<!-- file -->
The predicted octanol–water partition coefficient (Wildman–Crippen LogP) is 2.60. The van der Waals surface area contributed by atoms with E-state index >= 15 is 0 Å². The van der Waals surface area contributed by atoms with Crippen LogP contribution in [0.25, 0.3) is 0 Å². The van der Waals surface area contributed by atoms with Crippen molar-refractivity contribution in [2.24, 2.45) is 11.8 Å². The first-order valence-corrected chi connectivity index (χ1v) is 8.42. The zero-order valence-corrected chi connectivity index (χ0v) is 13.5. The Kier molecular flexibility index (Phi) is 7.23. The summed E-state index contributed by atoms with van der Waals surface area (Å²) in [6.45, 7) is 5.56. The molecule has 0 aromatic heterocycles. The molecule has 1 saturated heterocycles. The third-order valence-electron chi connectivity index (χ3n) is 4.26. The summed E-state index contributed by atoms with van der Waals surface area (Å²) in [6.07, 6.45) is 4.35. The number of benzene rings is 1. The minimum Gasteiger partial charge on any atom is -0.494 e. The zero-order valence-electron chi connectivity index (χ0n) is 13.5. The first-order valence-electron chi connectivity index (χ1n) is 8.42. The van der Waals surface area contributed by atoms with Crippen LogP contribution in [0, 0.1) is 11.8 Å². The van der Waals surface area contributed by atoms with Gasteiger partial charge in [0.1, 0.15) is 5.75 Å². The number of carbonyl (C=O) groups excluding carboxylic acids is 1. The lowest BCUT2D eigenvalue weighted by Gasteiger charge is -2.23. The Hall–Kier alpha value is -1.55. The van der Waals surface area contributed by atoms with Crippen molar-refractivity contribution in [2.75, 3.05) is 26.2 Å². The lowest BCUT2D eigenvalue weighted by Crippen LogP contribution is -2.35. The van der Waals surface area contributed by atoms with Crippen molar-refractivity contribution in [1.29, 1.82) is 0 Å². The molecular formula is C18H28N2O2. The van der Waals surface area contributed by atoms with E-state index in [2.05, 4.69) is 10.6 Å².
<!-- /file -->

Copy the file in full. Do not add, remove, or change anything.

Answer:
The predicted octanol–water partition coefficient (Wildman–Crippen LogP) is 2.60. The van der Waals surface area contributed by atoms with E-state index >= 15 is 0 Å². The van der Waals surface area contributed by atoms with Crippen LogP contribution in [0.25, 0.3) is 0 Å². The van der Waals surface area contributed by atoms with Crippen molar-refractivity contribution in [2.24, 2.45) is 11.8 Å². The first-order valence-corrected chi connectivity index (χ1v) is 8.42. The zero-order valence-corrected chi connectivity index (χ0v) is 13.5. The Kier molecular flexibility index (Phi) is 7.23. The summed E-state index contributed by atoms with van der Waals surface area (Å²) in [6.45, 7) is 5.56. The molecule has 0 aromatic heterocycles. The molecule has 1 saturated heterocycles. The third-order valence-electron chi connectivity index (χ3n) is 4.26. The summed E-state index contributed by atoms with van der Waals surface area (Å²) in [6.07, 6.45) is 4.35. The number of benzene rings is 1. The minimum Gasteiger partial charge on any atom is -0.494 e. The zero-order valence-electron chi connectivity index (χ0n) is 13.5. The first-order valence-electron chi connectivity index (χ1n) is 8.42. The van der Waals surface area contributed by atoms with Crippen LogP contribution in [0, 0.1) is 11.8 Å². The van der Waals surface area contributed by atoms with Gasteiger partial charge in [0.1, 0.15) is 5.75 Å². The number of carbonyl (C=O) groups excluding carboxylic acids is 1. The lowest BCUT2D eigenvalue weighted by Gasteiger charge is -2.23. The Hall–Kier alpha value is -1.55. The van der Waals surface area contributed by atoms with Crippen molar-refractivity contribution in [2.75, 3.05) is 26.2 Å². The lowest BCUT2D eigenvalue weighted by Crippen LogP contribution is -2.35. The van der Waals surface area contributed by atoms with Crippen molar-refractivity contribution in [1.29, 1.82) is 0 Å². The molecular formula is C18H28N2O2. The van der Waals surface area contributed by atoms with E-state index in [2.05, 4.69) is 10.6 Å².